December 2015
It's that time of year again! The air is turning crisp, the days are shorter, and the holidays are advancing upon us. Nothing sounds better than savory roasts, sweet desserts and hot beverages to warm the body and soul. 

The last thing any of us wants to think about is healthy eating and the weight gain that seems inevitable during the holiday season, but... 

Winter is a many-faceted obstacle when it comes healthy eating. The temperatures and lack of sunlight discourage physical activity, richer, more sugary foods seem to lie in wait around every corner, and many experience what they call the "Winter Blues". 

Holiday weight gain makes up the largest percentage of annual weight gain for an individual and typically is not lost before the next time the holidays roll around. It has also been shown that those who are already overweight are at the highest risk for additional weight gain through the holidays. 1

Let's discuss several things to consider during this goodie-filled season that may help prevent the extra pounds:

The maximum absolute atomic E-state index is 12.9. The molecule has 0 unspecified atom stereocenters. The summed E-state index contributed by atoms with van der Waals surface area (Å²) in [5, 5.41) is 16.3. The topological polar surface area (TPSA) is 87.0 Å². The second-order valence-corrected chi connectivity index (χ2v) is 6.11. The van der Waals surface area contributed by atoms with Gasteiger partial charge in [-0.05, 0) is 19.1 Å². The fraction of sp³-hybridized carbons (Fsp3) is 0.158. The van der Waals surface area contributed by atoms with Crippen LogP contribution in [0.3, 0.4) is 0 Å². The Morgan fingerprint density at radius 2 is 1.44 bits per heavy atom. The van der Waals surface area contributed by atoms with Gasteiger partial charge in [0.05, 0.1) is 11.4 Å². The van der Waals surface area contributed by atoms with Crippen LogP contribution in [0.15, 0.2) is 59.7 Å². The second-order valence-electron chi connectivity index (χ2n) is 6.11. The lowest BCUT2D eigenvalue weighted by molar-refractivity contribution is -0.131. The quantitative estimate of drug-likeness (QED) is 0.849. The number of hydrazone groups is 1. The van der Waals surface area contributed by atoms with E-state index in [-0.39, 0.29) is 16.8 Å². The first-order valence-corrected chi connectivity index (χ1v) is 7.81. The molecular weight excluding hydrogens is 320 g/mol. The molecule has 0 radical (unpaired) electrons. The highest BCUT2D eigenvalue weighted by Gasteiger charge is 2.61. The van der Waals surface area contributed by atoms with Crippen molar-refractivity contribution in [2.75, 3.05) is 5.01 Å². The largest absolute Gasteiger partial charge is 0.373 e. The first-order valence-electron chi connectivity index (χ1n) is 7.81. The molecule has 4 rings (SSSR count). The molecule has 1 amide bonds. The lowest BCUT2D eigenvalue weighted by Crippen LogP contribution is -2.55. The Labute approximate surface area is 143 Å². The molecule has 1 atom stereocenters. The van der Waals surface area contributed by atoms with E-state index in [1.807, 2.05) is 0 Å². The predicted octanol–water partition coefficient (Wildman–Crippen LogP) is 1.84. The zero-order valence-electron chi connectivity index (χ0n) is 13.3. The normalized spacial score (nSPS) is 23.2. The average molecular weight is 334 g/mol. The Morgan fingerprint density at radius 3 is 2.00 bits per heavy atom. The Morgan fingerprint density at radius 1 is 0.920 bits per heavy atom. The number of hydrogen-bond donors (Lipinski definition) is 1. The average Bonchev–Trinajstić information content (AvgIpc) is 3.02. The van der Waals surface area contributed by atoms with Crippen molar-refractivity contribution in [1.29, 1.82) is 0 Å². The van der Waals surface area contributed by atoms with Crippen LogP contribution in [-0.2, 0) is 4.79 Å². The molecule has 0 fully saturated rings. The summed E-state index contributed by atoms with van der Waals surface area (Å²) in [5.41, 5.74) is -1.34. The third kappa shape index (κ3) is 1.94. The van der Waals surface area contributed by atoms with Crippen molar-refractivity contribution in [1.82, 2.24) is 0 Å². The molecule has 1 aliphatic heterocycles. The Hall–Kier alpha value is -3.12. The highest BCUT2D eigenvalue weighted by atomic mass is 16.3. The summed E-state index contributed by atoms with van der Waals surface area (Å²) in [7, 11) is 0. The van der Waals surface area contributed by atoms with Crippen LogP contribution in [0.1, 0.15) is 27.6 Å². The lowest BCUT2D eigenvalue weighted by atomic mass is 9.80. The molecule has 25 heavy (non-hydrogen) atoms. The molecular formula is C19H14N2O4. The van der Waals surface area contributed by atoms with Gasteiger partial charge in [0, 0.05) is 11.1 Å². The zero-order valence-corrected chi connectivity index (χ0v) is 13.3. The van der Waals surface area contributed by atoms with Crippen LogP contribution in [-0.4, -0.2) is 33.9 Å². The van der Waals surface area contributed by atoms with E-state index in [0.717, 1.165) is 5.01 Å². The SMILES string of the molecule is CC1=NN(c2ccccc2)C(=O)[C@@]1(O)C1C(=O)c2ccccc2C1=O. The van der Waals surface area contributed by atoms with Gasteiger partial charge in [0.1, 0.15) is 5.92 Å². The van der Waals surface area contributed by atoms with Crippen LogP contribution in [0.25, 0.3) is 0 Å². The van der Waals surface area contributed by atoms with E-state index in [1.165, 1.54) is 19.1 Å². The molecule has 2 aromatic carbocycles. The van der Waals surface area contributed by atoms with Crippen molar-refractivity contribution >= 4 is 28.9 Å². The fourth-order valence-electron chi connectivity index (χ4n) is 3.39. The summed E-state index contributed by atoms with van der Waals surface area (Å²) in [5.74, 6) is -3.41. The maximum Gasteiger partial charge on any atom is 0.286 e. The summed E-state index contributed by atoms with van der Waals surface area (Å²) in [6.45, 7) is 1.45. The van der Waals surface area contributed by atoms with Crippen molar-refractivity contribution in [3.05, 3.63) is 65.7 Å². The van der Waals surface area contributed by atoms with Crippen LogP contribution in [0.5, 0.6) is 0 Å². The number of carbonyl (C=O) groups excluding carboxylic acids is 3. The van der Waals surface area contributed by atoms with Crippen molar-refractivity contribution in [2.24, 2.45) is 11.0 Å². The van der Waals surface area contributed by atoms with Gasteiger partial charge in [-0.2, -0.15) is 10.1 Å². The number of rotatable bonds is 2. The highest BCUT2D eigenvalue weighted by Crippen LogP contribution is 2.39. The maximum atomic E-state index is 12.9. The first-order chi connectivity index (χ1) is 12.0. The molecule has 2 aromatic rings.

1. Sugar - Cookies, cakes, pies and all that goodness. Through recent research sugar has quickly been getting a horrifying reputation for its effects on our health, but more specific to this topic, according to Robert Lustig at the Center for Obesity Assessment, "...sugar dampens the suppression of the hormone ghrelin, which signals hunger to the brain. It also interferes with the normal transport and signaling of the hormone leptin, which helps to produce the feeling of satiety." So, sugar encourages the hormone that makes you feel hungry and prevents the action of the hormone that helps you feel full.2 Consider using honey when you prepare sweets; honey is sweeter than cane sugar and less is required for same amount of sweetness. Honey is also much gentler on your blood sugar levels which reduces its effects on your satiety hormones3 and it comes with the added benefit of vitamins and minerals.

2. Water - While the sweat-inducing temperatures of summer are gone we still need to be conscious of our water intake through the winter. Not only is water vital for pretty much everything our body does in general, there is evidence that drinking water stimulates the metabolism. Just 2 cups of water was found to the metabolic rate by 30% in both men and women.4  Try drinking a glass of water before your meals!